Community BlogResponding to the Call
Good morning, Boker tov Hebrew College!
What a tremendous honor it is for me to speak to you all this morning. And, if I am being honest, it is a bit intimidating as well.
This is my third year working here and my first in a full-time capacity. The past two years have been filled with learning of countless varieties — from the mundane to the sublime. Where can I find out what time Shabbat ends in mid-February when planning an evening program? Is it appropriate for me to attend a Hebrew College ceremony mourning the atrocity at the Tree of Life Synagogue in Pittsburgh?
Thank you for welcoming this stranger into this foreign land. And thank you all for being my teachers, my colleagues, and my haverim (friends).
I do think it is important to name the “strangeness” of my role in the College community. Despite growing up in a midwestern American city — Kansas City — with nearly 20,000 Jews, and having lived in the Boston area for the past nine years, my knowledge about Jewish culture and practice is limited. I continue to be surprised about how much I have learned the past two years, and how much I continue to learn every day.
This awareness serves as a testament to the importance and urgency of the work of the Miller Center. As I was reminded last month at a national seminar hosted by the Interfaith Youth Core in Chicago, respect requires knowledge. And in order to gain this knowledge, we must be willing to explore our similarities and differences, learning how to do both well. This means that we move at least one step beyond our comfort zones. Thankfully, my work at Hebrew College requires me to do this daily, and I could not be more grateful for this challenging gift.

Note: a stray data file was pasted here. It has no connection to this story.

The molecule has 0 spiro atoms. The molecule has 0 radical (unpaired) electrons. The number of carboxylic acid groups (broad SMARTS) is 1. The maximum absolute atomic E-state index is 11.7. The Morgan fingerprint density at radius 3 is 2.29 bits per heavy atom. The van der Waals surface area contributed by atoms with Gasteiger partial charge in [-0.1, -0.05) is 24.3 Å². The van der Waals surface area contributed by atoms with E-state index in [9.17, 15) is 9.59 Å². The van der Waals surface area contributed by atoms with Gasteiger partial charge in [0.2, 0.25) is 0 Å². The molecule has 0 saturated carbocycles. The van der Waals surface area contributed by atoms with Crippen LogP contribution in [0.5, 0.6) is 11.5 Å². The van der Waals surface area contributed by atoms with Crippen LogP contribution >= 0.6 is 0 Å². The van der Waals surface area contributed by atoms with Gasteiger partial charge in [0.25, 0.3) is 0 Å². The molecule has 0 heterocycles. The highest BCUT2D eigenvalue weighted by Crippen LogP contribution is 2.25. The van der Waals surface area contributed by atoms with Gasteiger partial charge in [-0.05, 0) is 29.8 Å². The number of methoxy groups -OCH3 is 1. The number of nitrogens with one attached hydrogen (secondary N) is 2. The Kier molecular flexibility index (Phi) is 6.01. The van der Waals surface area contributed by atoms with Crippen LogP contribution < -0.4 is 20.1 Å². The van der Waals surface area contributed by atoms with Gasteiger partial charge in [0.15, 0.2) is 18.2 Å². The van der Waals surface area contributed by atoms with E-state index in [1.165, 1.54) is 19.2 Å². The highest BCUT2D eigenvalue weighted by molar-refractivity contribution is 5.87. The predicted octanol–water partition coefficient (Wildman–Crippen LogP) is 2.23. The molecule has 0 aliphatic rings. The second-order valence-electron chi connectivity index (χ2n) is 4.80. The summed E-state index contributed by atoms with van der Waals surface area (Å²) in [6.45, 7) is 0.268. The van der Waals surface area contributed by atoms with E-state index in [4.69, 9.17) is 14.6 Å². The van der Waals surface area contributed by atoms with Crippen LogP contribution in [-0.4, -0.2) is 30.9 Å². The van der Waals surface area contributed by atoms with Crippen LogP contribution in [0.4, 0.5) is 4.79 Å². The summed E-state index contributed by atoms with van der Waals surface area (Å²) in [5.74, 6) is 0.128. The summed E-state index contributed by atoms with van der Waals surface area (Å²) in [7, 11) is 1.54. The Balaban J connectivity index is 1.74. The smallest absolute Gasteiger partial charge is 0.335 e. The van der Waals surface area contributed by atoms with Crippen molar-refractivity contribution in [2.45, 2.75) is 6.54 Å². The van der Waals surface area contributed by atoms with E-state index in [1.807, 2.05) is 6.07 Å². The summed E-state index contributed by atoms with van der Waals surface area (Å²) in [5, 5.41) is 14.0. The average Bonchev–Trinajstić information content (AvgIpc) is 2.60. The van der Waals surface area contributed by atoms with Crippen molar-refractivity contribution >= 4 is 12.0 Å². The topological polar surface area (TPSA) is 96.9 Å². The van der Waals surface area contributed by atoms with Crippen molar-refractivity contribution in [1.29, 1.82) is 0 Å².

As a Christian, today’s theme of the call of the shofar does not have the same immediate resonance for me that it likely does for many of you. What first surfaced for me when I heard about this theme was a vocational calling — a subject I have been thinking a lot about the past three years as I turned my life upside down to purse a Master of Divinity. Not only did I switch careers and join a new community of learners and practitioners, I have also been drawn into conversation and joint action with people from several different faith communities.
In reflecting on the symbolism of the shofar, I also began to think about the sound of church bells tolling, calling people to Sunday worship or to celebrate a joyous occasion. It reminded me of my time living in Dubai and hearing the sound of the adhan — the Muslim call to prayer — ringing throughout the city at regular intervals throughout the day. “Remember God’s greatness; remember the oneness of the Divine.” “Come to prayer… come to success.” It is in these images, sounds, and sensations that I feel a connection to the shofar; a resonance echoing across traditions and cultures.
So, what is my message today? What can I, a gay, midwestern-born, European-descended, aspiring Presbyterian minister and interreligious professional say to a room full of Jewish colleagues and friends at the start of this academic year and in preparation for the High Holy Days?
What I can do most authentically is offer up a prayer that this year be filled with meaningful relationships — both within and beyond your religious group. I pray that it is a year in which you have the opportunity and wherewithal to cross new thresholds; to experience moments of productive discomfort and unexpected growth. And I look forward to learning with and from you as we set out on the next stage of the educational journey that lies ahead of us this year. May the peace of Adonai accompany us all. Amen.